A few months ago, I wrote a few posts about the “Vergara v. California” case happening in Los Angeles, California, as well as posts about the testimonies of Thomas Kane (Economics Professor from Harvard University), David Berliner (Regents Professor Emeritus from Arizona State), Linda Darling-Hammond (Professor from Stanford), and Jesse Rothstein (Economics Associate Professor from the University of California – Berkeley).
The case involved nine public school students (backed by some serious corporate reformer funds) who were collected by the “Students Matter” to challenge five California state statutes that supported the state’s “ironclad [teacher] tenure system.” The prosecution’s argument was that students’ rights to a good education were being violated by teachers’ job protections…protections that were making it too difficult to fire “grossly ineffective” teachers. The protections at issue included the set of statutes that granted permanent employment status to teachers after 18 months on the job, that required a lengthy procedure to dismiss teachers, and that set up a seniority system in which the teachers most recently hired were the first to be fired when layoffs occurred, or in recent years needed to occur given economic crises and swings.
The suggested replacement to the “old” way of doing this, of course, was to use value-added scores to make “better” decisions, as based on “the data,” about whom to fire and whom to keep around as per whether they were positively impacting student achievement, and growth in student achievement. This is precisely why this case mattered so much for this audience here, particularly as we continue to think about VAMs and how they are being positioned, many times falsely, for that which they theoretically can do versus what they really can do in practice.
Anyhow, it seems, as of two days ago, the defense lost the case. As per a recent “Washington Post” post, and actually the best post I’ve read thus far on the verdict as written by Kevin Welner (attorney and Professor of Education policy at University of Colorado – Boulder), “what the court found is that the state failed to meet its burden to show a compelling interest to justify policies that the court found were causing the employment of several thousand “grossly ineffective” teachers scattered throughout California.”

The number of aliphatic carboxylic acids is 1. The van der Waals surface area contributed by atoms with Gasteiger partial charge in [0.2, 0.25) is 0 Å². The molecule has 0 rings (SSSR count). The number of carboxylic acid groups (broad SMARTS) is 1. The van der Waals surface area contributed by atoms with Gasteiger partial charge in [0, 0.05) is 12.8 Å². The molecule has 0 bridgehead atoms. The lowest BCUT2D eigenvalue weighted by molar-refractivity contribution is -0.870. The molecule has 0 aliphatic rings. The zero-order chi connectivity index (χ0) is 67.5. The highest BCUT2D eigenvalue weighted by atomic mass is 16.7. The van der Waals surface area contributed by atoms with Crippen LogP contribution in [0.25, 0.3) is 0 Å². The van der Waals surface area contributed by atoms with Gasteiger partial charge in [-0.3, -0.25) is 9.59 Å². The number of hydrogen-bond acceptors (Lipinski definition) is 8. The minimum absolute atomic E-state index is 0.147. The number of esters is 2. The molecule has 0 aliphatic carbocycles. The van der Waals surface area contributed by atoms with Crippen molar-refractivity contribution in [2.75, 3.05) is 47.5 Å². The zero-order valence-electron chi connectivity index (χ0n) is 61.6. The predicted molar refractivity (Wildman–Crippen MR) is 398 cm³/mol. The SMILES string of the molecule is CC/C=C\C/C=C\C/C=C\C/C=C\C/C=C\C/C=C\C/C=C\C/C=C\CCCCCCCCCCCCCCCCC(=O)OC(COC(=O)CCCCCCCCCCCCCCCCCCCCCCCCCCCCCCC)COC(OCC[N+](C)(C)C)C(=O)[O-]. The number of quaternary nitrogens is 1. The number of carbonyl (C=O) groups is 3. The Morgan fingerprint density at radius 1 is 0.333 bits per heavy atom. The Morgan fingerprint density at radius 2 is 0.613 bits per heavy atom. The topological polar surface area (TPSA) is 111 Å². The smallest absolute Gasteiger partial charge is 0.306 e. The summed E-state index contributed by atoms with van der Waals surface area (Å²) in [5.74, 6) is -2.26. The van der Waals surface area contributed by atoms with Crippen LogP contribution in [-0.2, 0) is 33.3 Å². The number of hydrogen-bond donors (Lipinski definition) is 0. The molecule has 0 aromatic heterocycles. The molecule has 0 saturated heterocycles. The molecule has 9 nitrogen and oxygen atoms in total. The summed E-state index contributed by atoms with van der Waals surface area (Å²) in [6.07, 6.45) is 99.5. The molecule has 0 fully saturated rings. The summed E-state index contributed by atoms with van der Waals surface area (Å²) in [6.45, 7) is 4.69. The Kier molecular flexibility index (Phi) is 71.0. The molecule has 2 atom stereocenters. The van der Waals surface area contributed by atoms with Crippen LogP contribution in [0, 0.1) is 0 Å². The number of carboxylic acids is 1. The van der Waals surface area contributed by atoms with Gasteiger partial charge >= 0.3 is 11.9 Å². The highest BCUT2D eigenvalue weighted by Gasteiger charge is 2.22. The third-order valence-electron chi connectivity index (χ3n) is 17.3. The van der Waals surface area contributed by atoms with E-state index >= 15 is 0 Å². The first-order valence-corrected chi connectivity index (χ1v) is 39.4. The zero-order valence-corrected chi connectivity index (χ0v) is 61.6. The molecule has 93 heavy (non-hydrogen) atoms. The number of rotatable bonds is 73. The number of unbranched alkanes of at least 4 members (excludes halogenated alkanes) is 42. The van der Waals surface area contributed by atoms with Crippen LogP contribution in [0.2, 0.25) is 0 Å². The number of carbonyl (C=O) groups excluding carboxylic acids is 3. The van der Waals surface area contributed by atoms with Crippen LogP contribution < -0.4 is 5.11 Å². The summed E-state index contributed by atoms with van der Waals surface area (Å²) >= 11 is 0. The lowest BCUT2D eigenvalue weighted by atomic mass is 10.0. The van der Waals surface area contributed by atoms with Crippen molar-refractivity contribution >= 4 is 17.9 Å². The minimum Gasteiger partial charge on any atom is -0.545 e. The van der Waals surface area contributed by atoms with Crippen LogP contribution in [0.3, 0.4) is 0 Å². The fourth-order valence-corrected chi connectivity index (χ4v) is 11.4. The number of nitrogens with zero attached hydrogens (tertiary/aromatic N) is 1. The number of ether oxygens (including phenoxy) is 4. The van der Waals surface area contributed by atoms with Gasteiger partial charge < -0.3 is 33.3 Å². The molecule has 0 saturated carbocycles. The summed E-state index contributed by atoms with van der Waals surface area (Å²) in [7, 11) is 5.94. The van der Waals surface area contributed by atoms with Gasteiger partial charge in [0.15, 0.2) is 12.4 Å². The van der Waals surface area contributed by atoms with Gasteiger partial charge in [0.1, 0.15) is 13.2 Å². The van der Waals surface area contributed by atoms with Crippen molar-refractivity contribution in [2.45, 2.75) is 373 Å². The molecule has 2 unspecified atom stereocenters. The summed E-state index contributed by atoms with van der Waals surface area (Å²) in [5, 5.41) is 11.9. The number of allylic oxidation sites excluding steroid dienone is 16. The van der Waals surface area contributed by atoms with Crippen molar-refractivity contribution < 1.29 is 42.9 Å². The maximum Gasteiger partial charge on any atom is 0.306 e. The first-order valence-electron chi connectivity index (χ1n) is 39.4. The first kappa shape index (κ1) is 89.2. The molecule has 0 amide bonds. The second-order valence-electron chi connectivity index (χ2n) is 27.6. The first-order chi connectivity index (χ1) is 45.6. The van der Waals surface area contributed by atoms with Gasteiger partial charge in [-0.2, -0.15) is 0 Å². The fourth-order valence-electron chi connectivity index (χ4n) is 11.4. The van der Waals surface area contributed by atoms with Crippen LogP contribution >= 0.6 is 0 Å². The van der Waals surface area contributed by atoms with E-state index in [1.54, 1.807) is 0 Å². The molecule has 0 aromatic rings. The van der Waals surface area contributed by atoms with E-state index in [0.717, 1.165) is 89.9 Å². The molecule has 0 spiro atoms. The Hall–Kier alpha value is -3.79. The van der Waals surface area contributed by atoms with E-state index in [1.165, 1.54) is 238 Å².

The case will certainly be appealed to a higher court, however, so while a loss there is still hope, as per Welner.
Welner continued writing that there is likely/hopefully a silver lining to all of this. He writes, “the decision gives real teeth to the state’s Constitution, and that could be a very good thing. It’s those teeth that I find fascinating, since an approach like that used by the Vergara judge could put California courts in a very different role — as a guarantor of educational equality — [different] than we have thus far seen in the United States.” What continuing this case could bring to light, is the extent to which low income children and children of color in some of the highest needs schools are denied equal educational opportunities, not just as per their “grossly effective” teachers (which is an overstatement in and of itself, but that which was constructed and positioned with the case here, but more importantly with all other things causing the gross inequities that also matter, if not matter more. These include the educational policies surrounding issues with “transportation, school choice, buildings, funding formulas, access to computer technology, enriched curriculum, testing and accountability policies, and segregated and stratified schools.”
Welner concludes, “Would this be a bad thing? In my view, not necessarily. Courts play an extremely important role: protecting political minorities from the tyranny of the political majority. When they relinquish that role, stepping aside and granting discretion to the executive and legislative branches, the easily foreseeable consequence is that laws and rules will disadvantage that minority. The Vergara plaintiffs and Judge Treu, whether intentionally or unintentionally, are pointing us to a different model—what is sometimes denounced as “judicial activism.” But active engagement of courts to demand that the educational opportunities of minorities are protected could be a crucial step forward toward meaningfully closing opportunity gaps and thus achievement gaps. These days, we need all the silver linings we can find.”
Again, to read this post, please click here. It is definitely worth the balanced read and point of view.
Vamboozled readers might also be interested in an op-ed on this topic on Aljazeera this morning.
The authors had an op-ed earlier this week on the “greening” of teaching.